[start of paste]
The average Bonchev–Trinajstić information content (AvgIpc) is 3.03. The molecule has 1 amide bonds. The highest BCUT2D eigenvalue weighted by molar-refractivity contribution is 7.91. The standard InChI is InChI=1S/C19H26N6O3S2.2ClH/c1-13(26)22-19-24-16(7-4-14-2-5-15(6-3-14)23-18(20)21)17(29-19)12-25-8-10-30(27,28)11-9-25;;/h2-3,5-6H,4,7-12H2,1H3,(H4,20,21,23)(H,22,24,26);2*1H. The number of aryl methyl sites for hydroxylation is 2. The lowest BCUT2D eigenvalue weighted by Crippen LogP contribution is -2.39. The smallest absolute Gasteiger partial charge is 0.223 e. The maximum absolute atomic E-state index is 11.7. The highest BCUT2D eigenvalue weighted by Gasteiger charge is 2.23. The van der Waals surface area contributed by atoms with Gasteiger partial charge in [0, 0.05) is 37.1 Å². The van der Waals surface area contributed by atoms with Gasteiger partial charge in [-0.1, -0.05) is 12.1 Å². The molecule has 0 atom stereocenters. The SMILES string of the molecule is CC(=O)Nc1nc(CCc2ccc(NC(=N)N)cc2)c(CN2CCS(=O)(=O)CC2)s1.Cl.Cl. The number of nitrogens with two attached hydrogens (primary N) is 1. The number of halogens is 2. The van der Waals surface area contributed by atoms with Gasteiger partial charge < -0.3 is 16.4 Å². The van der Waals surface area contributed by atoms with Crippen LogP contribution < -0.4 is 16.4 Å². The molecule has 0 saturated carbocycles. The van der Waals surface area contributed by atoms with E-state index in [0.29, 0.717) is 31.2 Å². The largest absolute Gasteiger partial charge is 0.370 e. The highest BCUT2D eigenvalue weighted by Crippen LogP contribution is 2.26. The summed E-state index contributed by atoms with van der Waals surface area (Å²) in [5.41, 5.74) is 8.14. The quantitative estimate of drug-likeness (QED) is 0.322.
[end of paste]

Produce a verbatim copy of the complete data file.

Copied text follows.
The average Bonchev–Trinajstić information content (AvgIpc) is 3.03. The molecule has 1 amide bonds. The highest BCUT2D eigenvalue weighted by molar-refractivity contribution is 7.91. The standard InChI is InChI=1S/C19H26N6O3S2.2ClH/c1-13(26)22-19-24-16(7-4-14-2-5-15(6-3-14)23-18(20)21)17(29-19)12-25-8-10-30(27,28)11-9-25;;/h2-3,5-6H,4,7-12H2,1H3,(H4,20,21,23)(H,22,24,26);2*1H. The number of aryl methyl sites for hydroxylation is 2. The lowest BCUT2D eigenvalue weighted by Crippen LogP contribution is -2.39. The smallest absolute Gasteiger partial charge is 0.223 e. The maximum absolute atomic E-state index is 11.7. The highest BCUT2D eigenvalue weighted by Gasteiger charge is 2.23. The van der Waals surface area contributed by atoms with Gasteiger partial charge in [0, 0.05) is 37.1 Å². The van der Waals surface area contributed by atoms with Gasteiger partial charge in [-0.1, -0.05) is 12.1 Å². The molecule has 0 atom stereocenters. The SMILES string of the molecule is CC(=O)Nc1nc(CCc2ccc(NC(=N)N)cc2)c(CN2CCS(=O)(=O)CC2)s1.Cl.Cl. The number of nitrogens with two attached hydrogens (primary N) is 1. The number of halogens is 2. The van der Waals surface area contributed by atoms with Gasteiger partial charge < -0.3 is 16.4 Å². The van der Waals surface area contributed by atoms with Crippen LogP contribution < -0.4 is 16.4 Å². The molecule has 0 saturated carbocycles. The van der Waals surface area contributed by atoms with E-state index in [0.29, 0.717) is 31.2 Å². The largest absolute Gasteiger partial charge is 0.370 e. The highest BCUT2D eigenvalue weighted by Crippen LogP contribution is 2.26. The summed E-state index contributed by atoms with van der Waals surface area (Å²) in [5.41, 5.74) is 8.14. The quantitative estimate of drug-likeness (QED) is 0.322.